17 November 2017 The European project Merlin on multi-gigabit, energy-efficient, ruggedized lightwave engines for advanced on-board digital processors
Author Affiliations +
Proceedings Volume 10563, International Conference on Space Optics — ICSO 2014; 105635F (2017) https://doi.org/10.1117/12.2304121
Event: International Conference on Space Optics — ICSO 2014, 2014, Tenerife, Canary Islands, Spain
Abstract
Modern broadband communication networks rely on satellites to complement the terrestrial telecommunication infrastructure. Satellites accommodate global reach and enable world-wide direct broadcasting by facilitating wide access to the backbone network from remote sites or areas where the installation of ground segment infrastructure is not economically viable. At the same time the new broadband applications increase the bandwidth demands in every part of the network - and satellites are no exception. Modern telecom satellites incorporate On-Board Processors (OBP) having analogue-to-digital (ADC) and digital-to-analogue converters (DAC) at their inputs/outputs and making use of digital processing to handle hundreds of signals; as the amount of information exchanged increases, so do the physical size, mass and power consumption of the interconnects required to transfer massive amounts of data through bulk electric wires.
Stampoulidis, Kehayas, Karppinen, Tanskanen, Heikkinen, Westbergh, Gustavsson, Larsson, Grϋner-Nielsen, Sotom, Venet, Ko, Micusik, Kissinger, Ulusoy, King, and Safaisini: THE EUROPEAN PROJECT “MERLIN” ON MULTI-GIGABIT, ENERGY-EFFICIENT, RUGGEDIZED LIGHTWAVE ENGINES FOR ADVANCED ONBOARD DIGITAL PROCESSORS

I.

INTRODUCTION

Modern broadband communication networks rely on satellites to complement the terrestrial telecommunication infrastructure. Satellites accommodate global reach and enable world-wide direct broadcasting by facilitating wide access to the backbone network from remote sites or areas where the installation of ground segment infrastructure is not economically viable. At the same time the new broadband applications increase the bandwidth demands in every part of the network - and satellites are no exception. Modern telecom satellites incorporate On-Board Processors (OBP) having analogue-to-digital (ADC) and digital-to-analogue converters (DAC) at their inputs/outputs and making use of digital processing to handle hundreds of signals; as the amount of information exchanged increases, so do the physical size, mass and power consumption of the interconnects required to transfer massive amounts of data through bulk electric wires.

Optical interconnects that employ multimode optical fibre, vertical cavity surface emitting laser (VCSEL) and photo-detector (PD) arrays are now considered the enabling technology which will allow to transfer massive amounts of data between equipment, boards, modules and ASICs, quickly, efficiently and at low cost. Especially inter-board and inter-equipment connectivity through optical interconnects is of outmost importance for next generation OBPs. ASICs and ADC/DAC modules with fibre optic interfaces will effectively support the bandwidth required to the high-speed links whilst removing any distance limitation and better preserving signal integrity. This technology is expected to introduce flexibility in the architectural design by enabling, for instance to shift the ADC/DAC modules closer to the antenna elements, or to partition the OBP into several equipment as well.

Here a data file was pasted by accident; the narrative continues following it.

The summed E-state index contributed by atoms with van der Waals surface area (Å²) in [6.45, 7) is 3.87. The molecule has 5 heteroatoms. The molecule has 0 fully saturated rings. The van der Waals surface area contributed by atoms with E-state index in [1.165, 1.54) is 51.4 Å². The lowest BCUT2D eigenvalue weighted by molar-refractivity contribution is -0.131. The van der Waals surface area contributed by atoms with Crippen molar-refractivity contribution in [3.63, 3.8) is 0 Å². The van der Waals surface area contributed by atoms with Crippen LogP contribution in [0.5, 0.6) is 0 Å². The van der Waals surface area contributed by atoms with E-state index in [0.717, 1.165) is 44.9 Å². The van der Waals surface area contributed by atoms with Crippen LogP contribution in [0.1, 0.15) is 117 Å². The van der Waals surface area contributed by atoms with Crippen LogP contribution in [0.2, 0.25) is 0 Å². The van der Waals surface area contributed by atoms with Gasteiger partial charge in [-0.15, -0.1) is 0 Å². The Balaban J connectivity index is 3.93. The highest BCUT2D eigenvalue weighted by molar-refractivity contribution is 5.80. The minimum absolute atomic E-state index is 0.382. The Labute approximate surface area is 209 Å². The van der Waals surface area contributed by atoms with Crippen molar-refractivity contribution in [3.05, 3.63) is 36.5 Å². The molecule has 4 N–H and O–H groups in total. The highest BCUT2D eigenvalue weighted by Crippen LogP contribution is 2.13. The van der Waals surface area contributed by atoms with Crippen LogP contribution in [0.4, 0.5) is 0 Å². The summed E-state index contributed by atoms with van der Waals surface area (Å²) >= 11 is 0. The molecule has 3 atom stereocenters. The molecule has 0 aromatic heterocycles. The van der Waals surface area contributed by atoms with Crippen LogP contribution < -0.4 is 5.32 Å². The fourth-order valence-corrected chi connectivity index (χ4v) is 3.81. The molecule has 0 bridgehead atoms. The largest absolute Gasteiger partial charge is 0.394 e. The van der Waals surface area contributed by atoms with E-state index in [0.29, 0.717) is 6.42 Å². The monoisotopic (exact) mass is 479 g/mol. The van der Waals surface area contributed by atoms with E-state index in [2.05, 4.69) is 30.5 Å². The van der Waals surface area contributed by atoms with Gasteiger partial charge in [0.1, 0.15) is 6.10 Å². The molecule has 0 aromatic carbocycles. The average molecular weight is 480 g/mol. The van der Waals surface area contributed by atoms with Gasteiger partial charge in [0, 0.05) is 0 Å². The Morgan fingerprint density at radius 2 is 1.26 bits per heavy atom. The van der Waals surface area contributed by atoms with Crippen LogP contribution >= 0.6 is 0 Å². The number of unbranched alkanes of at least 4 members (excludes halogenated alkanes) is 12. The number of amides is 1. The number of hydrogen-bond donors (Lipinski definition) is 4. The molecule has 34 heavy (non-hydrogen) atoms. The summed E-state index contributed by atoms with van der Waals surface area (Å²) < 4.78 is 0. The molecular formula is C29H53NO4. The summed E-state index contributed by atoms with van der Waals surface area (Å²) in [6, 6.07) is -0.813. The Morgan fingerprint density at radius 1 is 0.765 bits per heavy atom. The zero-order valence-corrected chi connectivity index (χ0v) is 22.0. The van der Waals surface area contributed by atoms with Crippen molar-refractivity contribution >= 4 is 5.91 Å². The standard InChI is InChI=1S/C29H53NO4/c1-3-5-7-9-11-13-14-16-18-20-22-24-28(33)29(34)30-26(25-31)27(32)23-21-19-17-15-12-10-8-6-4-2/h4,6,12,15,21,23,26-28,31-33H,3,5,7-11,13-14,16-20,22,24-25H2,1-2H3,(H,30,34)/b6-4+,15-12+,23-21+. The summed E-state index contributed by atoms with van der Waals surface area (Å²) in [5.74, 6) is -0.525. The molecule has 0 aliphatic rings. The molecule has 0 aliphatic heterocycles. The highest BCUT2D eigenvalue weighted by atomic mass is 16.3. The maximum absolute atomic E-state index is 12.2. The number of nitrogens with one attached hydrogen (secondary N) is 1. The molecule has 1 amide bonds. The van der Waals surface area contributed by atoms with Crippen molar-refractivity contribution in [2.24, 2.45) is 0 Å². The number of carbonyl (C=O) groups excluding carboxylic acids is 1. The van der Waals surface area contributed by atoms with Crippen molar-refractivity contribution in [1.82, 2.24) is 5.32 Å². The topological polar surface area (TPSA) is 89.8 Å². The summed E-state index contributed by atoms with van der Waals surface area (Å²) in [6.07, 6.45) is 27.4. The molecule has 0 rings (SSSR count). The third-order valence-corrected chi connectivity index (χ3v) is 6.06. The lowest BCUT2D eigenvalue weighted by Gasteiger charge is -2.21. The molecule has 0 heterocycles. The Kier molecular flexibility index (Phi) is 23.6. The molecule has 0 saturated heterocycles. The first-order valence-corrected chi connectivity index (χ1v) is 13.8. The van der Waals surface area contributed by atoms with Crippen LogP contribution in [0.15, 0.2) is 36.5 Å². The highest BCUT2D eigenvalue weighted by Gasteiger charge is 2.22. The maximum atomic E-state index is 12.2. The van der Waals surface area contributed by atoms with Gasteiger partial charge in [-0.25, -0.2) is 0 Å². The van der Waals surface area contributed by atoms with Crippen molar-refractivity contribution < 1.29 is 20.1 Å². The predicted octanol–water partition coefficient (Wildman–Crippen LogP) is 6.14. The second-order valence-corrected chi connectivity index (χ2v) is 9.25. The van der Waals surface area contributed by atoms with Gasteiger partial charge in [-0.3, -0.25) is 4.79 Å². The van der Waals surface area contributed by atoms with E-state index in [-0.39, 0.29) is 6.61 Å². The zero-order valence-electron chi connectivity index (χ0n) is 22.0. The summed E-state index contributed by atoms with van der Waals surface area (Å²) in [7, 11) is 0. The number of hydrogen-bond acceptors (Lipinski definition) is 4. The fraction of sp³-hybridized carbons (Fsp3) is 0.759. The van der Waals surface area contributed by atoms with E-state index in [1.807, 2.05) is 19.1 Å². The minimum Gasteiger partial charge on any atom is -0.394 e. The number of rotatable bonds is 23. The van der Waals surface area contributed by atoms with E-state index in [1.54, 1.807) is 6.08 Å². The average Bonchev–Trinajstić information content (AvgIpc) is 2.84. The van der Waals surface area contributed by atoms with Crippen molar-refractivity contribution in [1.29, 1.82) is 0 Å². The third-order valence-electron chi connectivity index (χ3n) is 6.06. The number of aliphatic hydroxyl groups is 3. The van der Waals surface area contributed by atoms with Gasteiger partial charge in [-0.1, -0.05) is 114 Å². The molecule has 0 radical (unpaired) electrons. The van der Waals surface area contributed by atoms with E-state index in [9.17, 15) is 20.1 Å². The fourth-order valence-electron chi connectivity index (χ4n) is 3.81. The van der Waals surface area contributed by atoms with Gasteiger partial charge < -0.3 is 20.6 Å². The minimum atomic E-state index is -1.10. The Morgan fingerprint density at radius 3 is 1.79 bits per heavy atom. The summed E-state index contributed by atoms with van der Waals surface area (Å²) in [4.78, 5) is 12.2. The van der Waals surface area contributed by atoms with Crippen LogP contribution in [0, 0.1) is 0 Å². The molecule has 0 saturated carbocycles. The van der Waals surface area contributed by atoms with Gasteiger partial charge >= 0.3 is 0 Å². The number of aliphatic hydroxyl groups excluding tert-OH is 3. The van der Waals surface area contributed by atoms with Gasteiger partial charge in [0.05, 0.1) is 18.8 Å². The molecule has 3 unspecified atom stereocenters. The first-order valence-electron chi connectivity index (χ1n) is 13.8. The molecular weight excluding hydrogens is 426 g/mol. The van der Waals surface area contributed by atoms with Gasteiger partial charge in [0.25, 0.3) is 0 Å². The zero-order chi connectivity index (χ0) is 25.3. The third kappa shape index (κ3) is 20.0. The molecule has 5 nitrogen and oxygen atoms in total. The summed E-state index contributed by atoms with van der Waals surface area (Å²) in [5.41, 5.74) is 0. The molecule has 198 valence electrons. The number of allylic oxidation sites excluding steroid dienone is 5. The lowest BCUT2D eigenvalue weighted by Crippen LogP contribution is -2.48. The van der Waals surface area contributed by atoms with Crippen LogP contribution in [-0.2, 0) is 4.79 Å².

MERLIN is a European research initiative that aims to develop an optical multi-channel transceiver technology for the realization of multi-gigabit on-board connectivity that will hit the right speed, size, power consumption and cost targets of next generation telecom satellite payloads.

The MERLIN technical objectives from component to system are:

  • Fabrication of high-speed and extended temperature 850 nm VCSEL arrays. VCSELs are integrated in 2-D circular array configuration to enable coupling with multi-core radiation hardened fibers.

  • Fabrication of high speed and extended temperature 850 nm PD circular arrays. Similar to the VCSELs, PDs are fabricated in 2-D circular array configurations.

  • Fabrication of high-speed (25 Gb/s) radiation hard, multi-channel BiCMOS VCSEL driver and TIA integrated circuits.

  • Fabrication of radiation hard multimode multi-core fiber. The use of the multi-core fiber enables the transmission of 6x optical channels through a single fiber feed-through, which accommodates the development of compact, ruggedized and hermetic transceiver modules.

  • Fabrication of fully-packaged and ruggedized multi-core digital transceiver module.

  • Module functional testing to demonstrate high-speed point to multi-point interconnectivity.

  • Module environmental testing to assess performance under space environment constraints.